The first settlers of Weiner were members of the John P. Phillips family from Macon, Georgia. They arrived in 1866, and other families began forming the earliest settlement approximately one and a half miles west from present-day Weiner. Being a prairie land surrounded by forest, the town was originally known as West Prairie, and a post office of that name was build in 1874.
In 1881, the construction of the St. Louis and Southwestern Railroad resulted in a depot station being built in the West Prairie area. The station was named Weiner, after a St. Louis railroad official. Thanks to this railroad, the population in the area began to rapidly increase. Saw-milling became the primary industry of the area and caused an increase in homes and stores nearby. It was around this time the town became known to everyone as Weiner, due to the popularity of the train stop. Several families of German origin began to settle in Weiner and nearby areas, after learning about the availability of land.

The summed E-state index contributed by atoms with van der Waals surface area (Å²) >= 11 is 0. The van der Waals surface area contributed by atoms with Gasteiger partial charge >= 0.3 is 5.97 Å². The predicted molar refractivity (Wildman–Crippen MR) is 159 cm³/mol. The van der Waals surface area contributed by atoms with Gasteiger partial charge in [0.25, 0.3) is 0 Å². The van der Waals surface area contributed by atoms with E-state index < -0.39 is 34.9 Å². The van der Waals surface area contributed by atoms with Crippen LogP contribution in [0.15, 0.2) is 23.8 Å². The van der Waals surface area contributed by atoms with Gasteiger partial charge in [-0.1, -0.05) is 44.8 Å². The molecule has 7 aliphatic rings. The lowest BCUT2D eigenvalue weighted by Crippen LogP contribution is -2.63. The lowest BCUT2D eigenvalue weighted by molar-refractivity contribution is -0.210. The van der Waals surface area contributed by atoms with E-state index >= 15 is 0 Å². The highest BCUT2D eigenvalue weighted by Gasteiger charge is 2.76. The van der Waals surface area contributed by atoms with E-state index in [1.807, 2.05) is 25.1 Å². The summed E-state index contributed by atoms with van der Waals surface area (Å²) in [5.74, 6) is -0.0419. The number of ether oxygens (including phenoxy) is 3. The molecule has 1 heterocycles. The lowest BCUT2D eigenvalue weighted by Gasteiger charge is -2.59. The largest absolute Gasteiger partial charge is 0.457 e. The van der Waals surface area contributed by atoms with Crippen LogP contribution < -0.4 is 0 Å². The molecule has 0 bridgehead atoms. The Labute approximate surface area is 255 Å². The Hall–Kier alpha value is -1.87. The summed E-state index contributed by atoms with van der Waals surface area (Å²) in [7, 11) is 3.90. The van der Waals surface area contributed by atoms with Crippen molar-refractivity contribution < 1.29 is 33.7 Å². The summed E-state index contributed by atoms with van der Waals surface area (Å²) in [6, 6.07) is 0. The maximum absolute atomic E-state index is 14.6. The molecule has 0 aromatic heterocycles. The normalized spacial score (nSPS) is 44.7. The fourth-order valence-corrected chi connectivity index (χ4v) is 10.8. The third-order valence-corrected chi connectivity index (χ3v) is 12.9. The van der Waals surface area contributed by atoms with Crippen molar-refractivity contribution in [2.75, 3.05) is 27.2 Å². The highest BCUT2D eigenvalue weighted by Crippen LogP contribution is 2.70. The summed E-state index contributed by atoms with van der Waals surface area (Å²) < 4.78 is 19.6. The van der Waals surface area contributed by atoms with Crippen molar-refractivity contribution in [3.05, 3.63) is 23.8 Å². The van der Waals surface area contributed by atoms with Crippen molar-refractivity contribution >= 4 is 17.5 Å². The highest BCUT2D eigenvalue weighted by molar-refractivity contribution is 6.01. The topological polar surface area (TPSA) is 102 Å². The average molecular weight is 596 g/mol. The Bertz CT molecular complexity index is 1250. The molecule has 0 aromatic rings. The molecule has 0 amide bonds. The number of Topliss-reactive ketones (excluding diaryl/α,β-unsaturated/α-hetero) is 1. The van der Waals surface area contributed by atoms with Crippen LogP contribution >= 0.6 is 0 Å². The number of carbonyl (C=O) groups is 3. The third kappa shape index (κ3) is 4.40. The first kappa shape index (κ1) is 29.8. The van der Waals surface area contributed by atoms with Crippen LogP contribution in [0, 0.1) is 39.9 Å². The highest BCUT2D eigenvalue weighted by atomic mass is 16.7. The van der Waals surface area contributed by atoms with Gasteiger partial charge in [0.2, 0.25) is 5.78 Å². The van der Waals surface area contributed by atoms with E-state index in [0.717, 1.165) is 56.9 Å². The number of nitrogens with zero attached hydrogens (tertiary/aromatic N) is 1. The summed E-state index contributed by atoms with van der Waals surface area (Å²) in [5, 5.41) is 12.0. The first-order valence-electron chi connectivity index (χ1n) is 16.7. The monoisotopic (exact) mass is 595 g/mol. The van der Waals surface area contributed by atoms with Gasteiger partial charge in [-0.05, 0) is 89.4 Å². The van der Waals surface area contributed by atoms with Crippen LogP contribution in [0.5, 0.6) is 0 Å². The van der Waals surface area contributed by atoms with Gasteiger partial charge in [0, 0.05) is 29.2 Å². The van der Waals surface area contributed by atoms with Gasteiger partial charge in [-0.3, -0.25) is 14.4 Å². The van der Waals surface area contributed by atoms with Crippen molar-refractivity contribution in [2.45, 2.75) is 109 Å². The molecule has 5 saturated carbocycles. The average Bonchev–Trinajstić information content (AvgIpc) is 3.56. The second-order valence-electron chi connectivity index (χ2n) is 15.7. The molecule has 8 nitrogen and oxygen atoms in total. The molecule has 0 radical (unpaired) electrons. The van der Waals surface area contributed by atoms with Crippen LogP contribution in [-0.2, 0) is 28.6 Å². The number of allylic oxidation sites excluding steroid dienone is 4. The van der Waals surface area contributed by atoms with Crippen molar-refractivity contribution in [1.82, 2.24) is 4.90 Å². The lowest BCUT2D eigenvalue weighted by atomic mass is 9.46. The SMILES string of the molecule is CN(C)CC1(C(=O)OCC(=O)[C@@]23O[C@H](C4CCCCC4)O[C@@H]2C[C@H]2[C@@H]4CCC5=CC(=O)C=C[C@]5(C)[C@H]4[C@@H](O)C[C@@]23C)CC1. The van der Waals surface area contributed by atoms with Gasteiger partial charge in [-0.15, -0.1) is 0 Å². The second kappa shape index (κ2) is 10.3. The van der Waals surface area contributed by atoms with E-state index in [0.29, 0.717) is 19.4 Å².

In the early twentieth century, the streets of Weiner were filled with shoppers. The town featured three grocery stores with fresh eggs and chickens kept in the backyard of the stores. It also was home to four gas stations, and Victory Theater. One could also find a dress shop, a doctor’s office, a barber shop, a furniture store, and several restaurants. Visitors to the town could stay in the hotel, located right next to the train station. Another popular spot for both visitors and locals was the town saloon. Education was also popular in the area, but as schools were typically one-room schoolhouses, many different schools were constructed. There were a total of 12 Schools in the area. To find pictures of Historic Weiner, check out the town gallery page.